Iron Deficiency Anemia



Anemia is a low level of red blood cells (RBC). RBCs carry oxygen from the lungs to the rest of the body. Lower RBC counts mean the body is not getting enough oxygen.

Red Blood Cells
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Iron makes a critical component of red blood cells.
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There are different types of anemia. This type is caused by low levels of iron in the body. Iron is needed to build healthy RBCs. Low iron levels may be caused by one or more of the following:

  • Iron that is poorly absorbed in the digestive tract—may occur due to intestinal diseases or surgery
  • Chronic bleeding , such as heavy menstrual bleeding or bleeding in the gastrointestinal (GI) tract
  • Not enough iron in the diet—common cause in infants, children, and pregnant women

Risk Factors

These factors may increase your chance of developing this condition:

  • Rapid growth cycles—may occur with infancy or adolescence
  • Heavy menstrual bleeding or chronic blood loss from the GI tract
  • Pregnancy
  • Breastfed infants who have not started on solid food after 6 months of age
  • Babies who are given cow’s milk prior to age 12 months
  • Alcohol use disorder
  • Diets that contain insufficient iron—rare in the US



There may be no symptoms with mild anemia. In those who do have them, anemia may cause:

  • Fatigue
  • Pale skin
  • Fingernail changes
  • Weakness
  • Headache
  • Decreased work capacity
  • Heart palpitations
  • Infection
  • Craving to eat things that are not food (called pica) such as ice or clay
  • Hair loss
  • Shortness of breath during or after physical activity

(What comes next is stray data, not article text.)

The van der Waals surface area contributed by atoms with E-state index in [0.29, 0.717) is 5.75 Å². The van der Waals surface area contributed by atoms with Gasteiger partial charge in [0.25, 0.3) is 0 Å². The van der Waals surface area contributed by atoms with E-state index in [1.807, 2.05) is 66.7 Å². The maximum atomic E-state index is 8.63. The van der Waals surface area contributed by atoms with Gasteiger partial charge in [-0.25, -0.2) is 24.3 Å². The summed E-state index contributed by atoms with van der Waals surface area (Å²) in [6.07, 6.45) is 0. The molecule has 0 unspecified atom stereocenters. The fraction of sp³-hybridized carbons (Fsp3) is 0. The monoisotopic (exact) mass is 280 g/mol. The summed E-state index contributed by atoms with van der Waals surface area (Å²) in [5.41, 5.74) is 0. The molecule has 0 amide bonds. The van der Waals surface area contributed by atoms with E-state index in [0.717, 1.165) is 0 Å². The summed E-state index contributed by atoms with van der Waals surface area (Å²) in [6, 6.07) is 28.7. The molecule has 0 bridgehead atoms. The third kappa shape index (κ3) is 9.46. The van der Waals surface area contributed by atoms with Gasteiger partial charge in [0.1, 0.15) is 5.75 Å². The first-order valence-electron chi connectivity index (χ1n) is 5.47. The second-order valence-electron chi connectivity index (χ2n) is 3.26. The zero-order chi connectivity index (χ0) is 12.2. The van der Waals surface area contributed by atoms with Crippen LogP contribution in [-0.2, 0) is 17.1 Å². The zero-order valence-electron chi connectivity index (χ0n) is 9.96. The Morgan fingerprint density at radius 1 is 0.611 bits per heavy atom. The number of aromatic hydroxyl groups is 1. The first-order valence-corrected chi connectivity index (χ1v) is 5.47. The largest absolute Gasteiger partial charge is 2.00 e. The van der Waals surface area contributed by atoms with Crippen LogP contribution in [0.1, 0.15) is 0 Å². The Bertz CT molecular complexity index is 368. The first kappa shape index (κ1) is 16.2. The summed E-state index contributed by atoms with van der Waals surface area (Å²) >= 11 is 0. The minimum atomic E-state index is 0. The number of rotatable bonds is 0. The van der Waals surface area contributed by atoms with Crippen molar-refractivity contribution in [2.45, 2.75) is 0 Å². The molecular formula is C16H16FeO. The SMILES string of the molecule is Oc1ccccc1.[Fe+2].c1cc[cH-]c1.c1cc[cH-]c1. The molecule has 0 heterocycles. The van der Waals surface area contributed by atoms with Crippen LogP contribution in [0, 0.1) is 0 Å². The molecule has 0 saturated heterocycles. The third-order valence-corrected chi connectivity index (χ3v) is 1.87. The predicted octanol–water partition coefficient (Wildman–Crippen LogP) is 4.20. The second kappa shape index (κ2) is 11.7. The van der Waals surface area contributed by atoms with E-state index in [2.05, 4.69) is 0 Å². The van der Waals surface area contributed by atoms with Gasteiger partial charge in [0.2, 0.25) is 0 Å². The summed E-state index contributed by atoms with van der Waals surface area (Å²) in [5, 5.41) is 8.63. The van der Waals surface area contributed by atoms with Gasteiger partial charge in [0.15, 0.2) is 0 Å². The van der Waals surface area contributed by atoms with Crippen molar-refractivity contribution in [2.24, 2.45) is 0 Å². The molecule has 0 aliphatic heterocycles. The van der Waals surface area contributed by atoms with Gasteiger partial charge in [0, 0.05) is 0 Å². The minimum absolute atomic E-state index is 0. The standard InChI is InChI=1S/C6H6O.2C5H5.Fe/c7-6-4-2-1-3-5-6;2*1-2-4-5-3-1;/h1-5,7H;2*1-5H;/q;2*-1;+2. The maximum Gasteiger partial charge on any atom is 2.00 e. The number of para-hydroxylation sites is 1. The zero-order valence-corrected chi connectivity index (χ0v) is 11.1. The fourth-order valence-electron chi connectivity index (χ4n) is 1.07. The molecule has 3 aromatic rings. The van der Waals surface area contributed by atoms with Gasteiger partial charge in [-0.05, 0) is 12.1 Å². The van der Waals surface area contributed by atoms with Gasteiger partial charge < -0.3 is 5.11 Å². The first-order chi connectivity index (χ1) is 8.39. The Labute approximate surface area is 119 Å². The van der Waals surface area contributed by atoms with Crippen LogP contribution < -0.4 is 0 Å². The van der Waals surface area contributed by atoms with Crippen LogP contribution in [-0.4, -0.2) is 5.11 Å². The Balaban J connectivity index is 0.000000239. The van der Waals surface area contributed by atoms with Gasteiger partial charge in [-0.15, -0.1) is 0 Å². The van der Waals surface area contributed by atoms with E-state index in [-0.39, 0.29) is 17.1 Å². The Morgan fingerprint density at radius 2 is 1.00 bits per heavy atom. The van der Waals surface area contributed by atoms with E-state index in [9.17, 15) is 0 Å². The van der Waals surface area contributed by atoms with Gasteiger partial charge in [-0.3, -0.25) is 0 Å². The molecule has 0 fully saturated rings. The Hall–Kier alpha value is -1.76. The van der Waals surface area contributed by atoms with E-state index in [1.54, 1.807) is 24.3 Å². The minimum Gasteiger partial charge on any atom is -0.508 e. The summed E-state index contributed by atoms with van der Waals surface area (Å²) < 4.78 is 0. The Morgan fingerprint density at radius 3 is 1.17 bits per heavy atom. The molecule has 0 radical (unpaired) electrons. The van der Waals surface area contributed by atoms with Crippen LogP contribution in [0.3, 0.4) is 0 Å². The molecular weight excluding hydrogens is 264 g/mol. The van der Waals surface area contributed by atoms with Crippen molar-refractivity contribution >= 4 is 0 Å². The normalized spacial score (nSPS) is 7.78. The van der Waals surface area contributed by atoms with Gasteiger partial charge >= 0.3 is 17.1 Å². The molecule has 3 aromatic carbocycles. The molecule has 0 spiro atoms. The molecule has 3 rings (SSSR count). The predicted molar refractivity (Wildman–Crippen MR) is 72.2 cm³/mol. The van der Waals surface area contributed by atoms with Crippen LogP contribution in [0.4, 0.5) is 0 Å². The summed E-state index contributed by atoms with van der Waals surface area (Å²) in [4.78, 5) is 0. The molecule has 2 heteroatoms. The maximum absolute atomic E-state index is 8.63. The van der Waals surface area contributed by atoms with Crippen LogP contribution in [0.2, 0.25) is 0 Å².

• Restless legs at night


You will be asked about your symptoms and health history. A physical exam will be done.

Tests to diagnose iron-deficiency anemia may include:

  • Blood test—to look at RBC and iron levels
  • Urine tests—to look for abnormal bleeding
  • Stool tests—to look for abnormal bleeding



Iron levels will need to be brought back to normal. The body will be able to increase RBCs as iron levels improves. This will relieve the anemia.

Iron Supplements

Iron can be taken as a supplement:

  • Iron comes in many 'salt' forms, examples include:
    • Ferrous salts—better absorbed than ferric salts
    • Ferrous sulfate—cheapest and most commonly used iron salt
  • Slow-release or coated products may be easier on the stomach. However, the iron may not be absorbed as well.
  • Some include vitamin C. It can help to improve absorption. It could make iron level too high.

Iron can also be given through an injection. Iron stores may be fully restored over 1 to 2 injections.

Iron-Fortified Cereal

Your doctor may recommend that you feed your baby iron-fortified cereal.


To help reduce your chance of having anemia:

  • Eat a diet rich in iron . Include iron-rich foods such as oysters, meat, poultry, or fish.
  • Avoid foods that interfere with iron absorption. Black tea is one common iron blocker.

Talk to your doctor about your baby’s diet. General guidelines include:

  • Starting at 4 months, breastfed infants need an iron supplement. Once they are older they can get iron from other sources, like cereal or fortified formula.
  • Bottle-fed infants should get a formula that is fortified with iron.
  • Premature infants may need extra iron by 1 month of age.

This content is reviewed regularly and is updated when new and relevant evidence is made available. This information is neither intended nor implied to be a substitute for professional medical advice. Always seek the advice of your physician or other qualified health provider prior to starting any new treatment or with questions regarding a medical condition.

Edits to original content made by Denver Health.

a (Reduced Iron in Blood)


Healthy Children—American Academy of Pediatrics 

The American Congress of Obstetricians and Gynecologists 


Dietitians of Canada 

Health Canada 


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